Reach WebXR UI
WebXR work for Virtalis, a UK-based company (England, Manchester).
This is the main task I worked on, which consisted in designing an immersive UI for the Virtalis Reach WebXR platform.
This work included:
- Creating the design concept
- Organising the information architecture
- Planning user flows for 1st-time and returning users
- Designing custom assets, UI elements, layouts and animations
- Creating click-through mockups to quickly validate the UI structure and the user flows
- Coding a series of WebXR prototypes to review, test and validate the designs in VR mode
- Writing scripts for usability testing sessions
- Creating virtual environments for users testing tasks
- Running user testing sessions to observe user behaviours and identify usability issues
- Creating reports to highlight findings and provide design recommendations
- Supporting the developers by editing their code to style WebXR UI components
- QA testing immersive designs, tools and features to validate the UX
The video below shows the completed Reach WebXR UI and some of its contextual UX features such as the skippable onboarding sequence, the tooltips displayed on hover and the tutorials available in the HELP menu.
The Making Of
The first step was to create a future-proof UI layout that would allow for adding and removing menus and tools in the future without breaking the design.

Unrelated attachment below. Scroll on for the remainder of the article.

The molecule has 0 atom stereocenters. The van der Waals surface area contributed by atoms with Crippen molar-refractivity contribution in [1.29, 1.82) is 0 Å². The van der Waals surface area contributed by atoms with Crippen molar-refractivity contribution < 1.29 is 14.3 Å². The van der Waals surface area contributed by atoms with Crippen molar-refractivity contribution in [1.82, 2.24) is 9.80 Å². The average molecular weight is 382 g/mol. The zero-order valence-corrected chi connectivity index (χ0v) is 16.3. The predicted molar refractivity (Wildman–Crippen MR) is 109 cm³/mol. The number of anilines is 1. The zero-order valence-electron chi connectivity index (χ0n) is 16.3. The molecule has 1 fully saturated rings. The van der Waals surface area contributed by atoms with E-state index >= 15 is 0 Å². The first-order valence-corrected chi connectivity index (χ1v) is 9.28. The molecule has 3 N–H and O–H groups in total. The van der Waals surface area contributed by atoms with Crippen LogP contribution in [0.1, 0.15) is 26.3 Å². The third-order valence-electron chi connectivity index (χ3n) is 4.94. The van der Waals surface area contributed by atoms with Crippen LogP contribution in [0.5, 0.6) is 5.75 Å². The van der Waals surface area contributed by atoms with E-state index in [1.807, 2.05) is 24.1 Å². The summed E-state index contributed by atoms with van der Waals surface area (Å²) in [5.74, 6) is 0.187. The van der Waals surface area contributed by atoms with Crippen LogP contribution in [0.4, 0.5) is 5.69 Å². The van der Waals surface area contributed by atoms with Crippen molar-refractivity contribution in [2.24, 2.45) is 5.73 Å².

The mockup below shows the UI modularity, with placeholders representing any new or to-be-removed menus/ tools.
After validating the design concept for the WebXR UI layout, I started working on the information architecture to organise a series of tools and features based on our customer needs and roadmap.
The sketch below shows the mode menus and tools included in the very first iteration of the Reach WebXR UI.
As a next step, I created a click-through mockup to quickly test and validate the user flows and the different states of some UI elements, such as enabled/disabled tools and minimised menus showing any currently enabled tool.
Prototyping, Testing, Iterating
When designing for immersive experiences, you don't want to use 2D mockups only. It's paramount, if not mandatory, to review, test and validate your design in immersive mode.
So, after completing all these initial steps, I moved on to coding a WebXR prototype.
In addition to bringing the WebXR UI to life, I also created a basic virtual environment with a few objects in it for the users to complete a series of tasks during our first round of usability testing sessions.
This allowed us to observe the users' behaviours and gather valuable empirical data.
The image below shows the first version of the WebXR UI prototype.
Once we completed our usability studies (I ran the user testing sessions as a Moderator with the participation of the Senior Product Manager as a second observer), I created detailed reports to share all the negative and positive findings and provide the relevant design recommendation.
So I iterated on the WebXR UI, making a series of changes to its information architecture and layout and including additional features to ensure good UX, especially for 1st-time users.